In order to get your foot in the door in the modeling world, you have to go through an agency. Designers, companies and professional photographers generally do not work with independent models. If you search “modeling agency”, you’ll come up with a boatload of results. There are numerous so-called “agencies” out there. Even well- known modeling agencies have gotten in trouble. In 2011, the Department of Consumer Affairs ordered WMT Model and Talent Network Development to pay $900,000 in fines to New York for operating as an unlicensed employment agency. Basically, the company got in trouble for charging for photo sessions as a prerequisite for job placement but had no intention of getting models jobs.
Real, or poser? How to tell if you’re sitting in a legitimate Modeling Agency’s Office:
• If you are there at 9:00 p.m. at night, there’s a good change the agency is not for real. Professional agencies keep normal 9 a.m. to 5 p.m. business hours. • The room is packed with fresh-faced hopefuls. People who work for real modeling agencies don’t have time to talk to a roomful of people. • The modeling agency sends you to their photographer. Numerous “agencies” make their money by charging you a fee for portfolio photos. Legitimate agencies will give you a LIST of local photographers for you to contact on your own. • The modeling agency wants to take more than 20% commission from your modeling gig and asks for the money up front. Agencies generally take 20% of your pay and charge whoever hired you 20%. If the agency says they want more and they want it up front, then get out of there.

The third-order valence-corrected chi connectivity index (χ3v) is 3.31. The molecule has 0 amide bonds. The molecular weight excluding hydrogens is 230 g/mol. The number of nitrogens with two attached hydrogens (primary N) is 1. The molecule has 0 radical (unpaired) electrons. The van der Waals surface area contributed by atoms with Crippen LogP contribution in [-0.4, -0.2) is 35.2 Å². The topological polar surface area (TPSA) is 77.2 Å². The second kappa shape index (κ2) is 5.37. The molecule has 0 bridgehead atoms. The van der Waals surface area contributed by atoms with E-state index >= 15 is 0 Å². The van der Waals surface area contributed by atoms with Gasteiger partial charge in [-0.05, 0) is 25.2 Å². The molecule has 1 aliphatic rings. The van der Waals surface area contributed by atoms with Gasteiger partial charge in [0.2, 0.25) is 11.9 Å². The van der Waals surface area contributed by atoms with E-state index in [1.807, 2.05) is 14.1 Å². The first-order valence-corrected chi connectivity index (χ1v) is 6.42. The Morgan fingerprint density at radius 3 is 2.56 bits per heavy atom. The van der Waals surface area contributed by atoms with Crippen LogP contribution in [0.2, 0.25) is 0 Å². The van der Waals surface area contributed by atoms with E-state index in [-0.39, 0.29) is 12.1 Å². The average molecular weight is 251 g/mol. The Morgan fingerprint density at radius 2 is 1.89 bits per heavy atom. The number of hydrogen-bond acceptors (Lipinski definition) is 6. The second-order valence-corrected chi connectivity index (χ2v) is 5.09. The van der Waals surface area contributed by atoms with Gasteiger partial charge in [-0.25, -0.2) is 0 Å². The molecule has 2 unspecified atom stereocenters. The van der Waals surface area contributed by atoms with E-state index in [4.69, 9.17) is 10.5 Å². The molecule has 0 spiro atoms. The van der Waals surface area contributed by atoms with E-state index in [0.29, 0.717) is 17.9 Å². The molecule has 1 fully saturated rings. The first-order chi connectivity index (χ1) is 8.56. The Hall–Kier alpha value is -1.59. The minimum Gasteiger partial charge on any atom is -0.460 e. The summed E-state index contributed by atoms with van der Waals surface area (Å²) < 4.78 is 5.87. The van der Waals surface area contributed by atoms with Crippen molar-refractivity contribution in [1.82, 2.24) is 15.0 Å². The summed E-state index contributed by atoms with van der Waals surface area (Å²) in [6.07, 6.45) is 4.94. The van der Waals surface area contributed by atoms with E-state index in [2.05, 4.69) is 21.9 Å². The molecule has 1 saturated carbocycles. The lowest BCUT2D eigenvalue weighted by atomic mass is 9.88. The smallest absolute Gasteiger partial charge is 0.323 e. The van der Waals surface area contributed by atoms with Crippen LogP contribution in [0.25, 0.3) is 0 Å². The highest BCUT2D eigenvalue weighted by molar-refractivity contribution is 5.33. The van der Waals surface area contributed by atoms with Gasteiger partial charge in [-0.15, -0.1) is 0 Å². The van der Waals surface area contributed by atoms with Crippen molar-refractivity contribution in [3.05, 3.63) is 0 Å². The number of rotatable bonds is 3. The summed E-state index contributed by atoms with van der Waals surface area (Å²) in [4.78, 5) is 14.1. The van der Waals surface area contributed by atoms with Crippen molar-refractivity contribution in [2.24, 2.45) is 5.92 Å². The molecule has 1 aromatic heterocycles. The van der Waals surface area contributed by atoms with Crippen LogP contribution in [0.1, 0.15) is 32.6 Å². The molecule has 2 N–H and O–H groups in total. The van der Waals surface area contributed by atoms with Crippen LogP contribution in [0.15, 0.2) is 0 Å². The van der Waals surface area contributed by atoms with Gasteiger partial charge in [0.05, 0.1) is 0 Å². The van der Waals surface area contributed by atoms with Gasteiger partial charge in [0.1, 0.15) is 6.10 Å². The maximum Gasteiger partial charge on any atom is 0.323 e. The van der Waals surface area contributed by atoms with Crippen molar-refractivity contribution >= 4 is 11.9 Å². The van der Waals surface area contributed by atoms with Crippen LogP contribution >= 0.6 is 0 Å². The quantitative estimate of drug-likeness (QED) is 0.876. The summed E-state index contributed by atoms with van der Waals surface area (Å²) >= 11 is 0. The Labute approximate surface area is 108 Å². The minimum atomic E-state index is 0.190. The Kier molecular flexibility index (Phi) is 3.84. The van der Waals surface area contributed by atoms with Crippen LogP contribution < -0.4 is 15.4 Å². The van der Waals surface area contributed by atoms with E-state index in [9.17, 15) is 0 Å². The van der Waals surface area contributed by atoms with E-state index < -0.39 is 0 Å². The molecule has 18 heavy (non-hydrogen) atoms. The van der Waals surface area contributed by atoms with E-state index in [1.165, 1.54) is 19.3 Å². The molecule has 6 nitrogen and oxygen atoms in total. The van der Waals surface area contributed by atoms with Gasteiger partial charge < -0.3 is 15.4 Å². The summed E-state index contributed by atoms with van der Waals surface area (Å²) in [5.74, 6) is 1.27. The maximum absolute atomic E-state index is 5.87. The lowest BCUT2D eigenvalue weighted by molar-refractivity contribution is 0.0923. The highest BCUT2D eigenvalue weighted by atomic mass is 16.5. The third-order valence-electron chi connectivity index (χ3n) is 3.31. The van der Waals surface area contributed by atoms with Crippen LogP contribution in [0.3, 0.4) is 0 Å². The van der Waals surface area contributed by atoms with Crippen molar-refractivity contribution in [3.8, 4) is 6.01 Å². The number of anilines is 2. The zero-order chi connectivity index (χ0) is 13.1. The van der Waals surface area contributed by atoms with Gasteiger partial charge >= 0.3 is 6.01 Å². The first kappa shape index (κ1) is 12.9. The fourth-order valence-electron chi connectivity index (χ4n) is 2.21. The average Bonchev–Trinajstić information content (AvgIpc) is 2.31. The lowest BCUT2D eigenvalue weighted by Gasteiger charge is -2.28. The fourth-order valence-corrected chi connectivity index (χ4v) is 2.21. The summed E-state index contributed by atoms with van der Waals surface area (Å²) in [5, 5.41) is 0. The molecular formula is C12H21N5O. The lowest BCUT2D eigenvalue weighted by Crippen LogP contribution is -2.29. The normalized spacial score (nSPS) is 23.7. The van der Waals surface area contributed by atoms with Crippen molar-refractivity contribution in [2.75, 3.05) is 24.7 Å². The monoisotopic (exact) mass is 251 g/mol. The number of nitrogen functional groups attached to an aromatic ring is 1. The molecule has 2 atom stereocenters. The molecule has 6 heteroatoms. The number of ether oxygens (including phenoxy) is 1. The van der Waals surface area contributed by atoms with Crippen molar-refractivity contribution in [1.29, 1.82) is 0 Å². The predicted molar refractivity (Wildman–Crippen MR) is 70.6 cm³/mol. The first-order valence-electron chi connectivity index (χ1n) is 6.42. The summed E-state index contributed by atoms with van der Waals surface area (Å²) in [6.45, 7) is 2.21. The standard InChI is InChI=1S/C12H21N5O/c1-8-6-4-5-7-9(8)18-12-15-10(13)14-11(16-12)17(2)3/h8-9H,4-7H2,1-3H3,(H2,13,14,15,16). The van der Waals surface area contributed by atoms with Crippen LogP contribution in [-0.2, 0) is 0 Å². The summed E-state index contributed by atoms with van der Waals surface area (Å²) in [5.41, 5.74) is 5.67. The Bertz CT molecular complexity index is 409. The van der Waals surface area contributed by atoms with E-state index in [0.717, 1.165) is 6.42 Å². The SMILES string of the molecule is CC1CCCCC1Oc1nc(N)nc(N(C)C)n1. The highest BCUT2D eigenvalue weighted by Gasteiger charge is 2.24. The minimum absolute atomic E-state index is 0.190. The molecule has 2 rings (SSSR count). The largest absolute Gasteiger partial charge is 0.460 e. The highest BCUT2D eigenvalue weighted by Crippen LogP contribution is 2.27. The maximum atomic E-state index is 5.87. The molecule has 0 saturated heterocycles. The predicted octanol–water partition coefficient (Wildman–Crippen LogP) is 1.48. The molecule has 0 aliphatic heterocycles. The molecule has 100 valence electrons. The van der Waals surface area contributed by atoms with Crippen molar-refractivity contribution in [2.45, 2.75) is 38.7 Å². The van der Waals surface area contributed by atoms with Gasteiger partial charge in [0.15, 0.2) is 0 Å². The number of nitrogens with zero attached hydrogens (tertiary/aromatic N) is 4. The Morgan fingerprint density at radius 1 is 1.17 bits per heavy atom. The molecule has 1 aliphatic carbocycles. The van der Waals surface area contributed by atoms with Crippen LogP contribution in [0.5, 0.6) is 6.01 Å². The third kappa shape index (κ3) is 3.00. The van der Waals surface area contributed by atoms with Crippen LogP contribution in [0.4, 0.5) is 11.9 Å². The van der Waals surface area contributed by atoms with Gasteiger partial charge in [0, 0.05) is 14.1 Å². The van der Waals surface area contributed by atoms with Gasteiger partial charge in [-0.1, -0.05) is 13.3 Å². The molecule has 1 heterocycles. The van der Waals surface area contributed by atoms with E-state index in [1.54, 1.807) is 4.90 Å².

Once you are picked up by an agency, or have chosen among a few that have expressed interest in you, the gigs will hopefully start rolling in. You’ll wake up early in the morning, rush to several fashion designer fittings, get makeup and hair done, walk down the runway, run to the next show, get hair and makeup done again, talk to your agent and schedule shows all in one day. Models lead very busy lives. It’s important for those entering this career to keep a level head and their eyes on the money. Models can make some major bucks. A model working with famous fashion designers can make $5,000 to $6,000 a day. Supermodels like Alessandra Ambrosio can make 6 million a year. Wowsers. Before you slip on sky-high stilettos and head over to your nearest modeling agency, it is important to note that you are more likely to get bitten by a shark than to become a supermodel. However, hard work and some weight watching could get you close. Fingers crossed.
We’re a big fan of non-offensive hand gestures.
We hope you learn something about the (un)glamorous life of a model from us. Good luck to all you potential Derek Zoolanders out there.
“So join now, 'cause at the Derek Zoolander Center For Kids Who Can't Read Good And Wanna Learn To Do Other Stuff Good Too, we teach you that there's more to life than just being really, really, really good looking.” – Derek Zoolander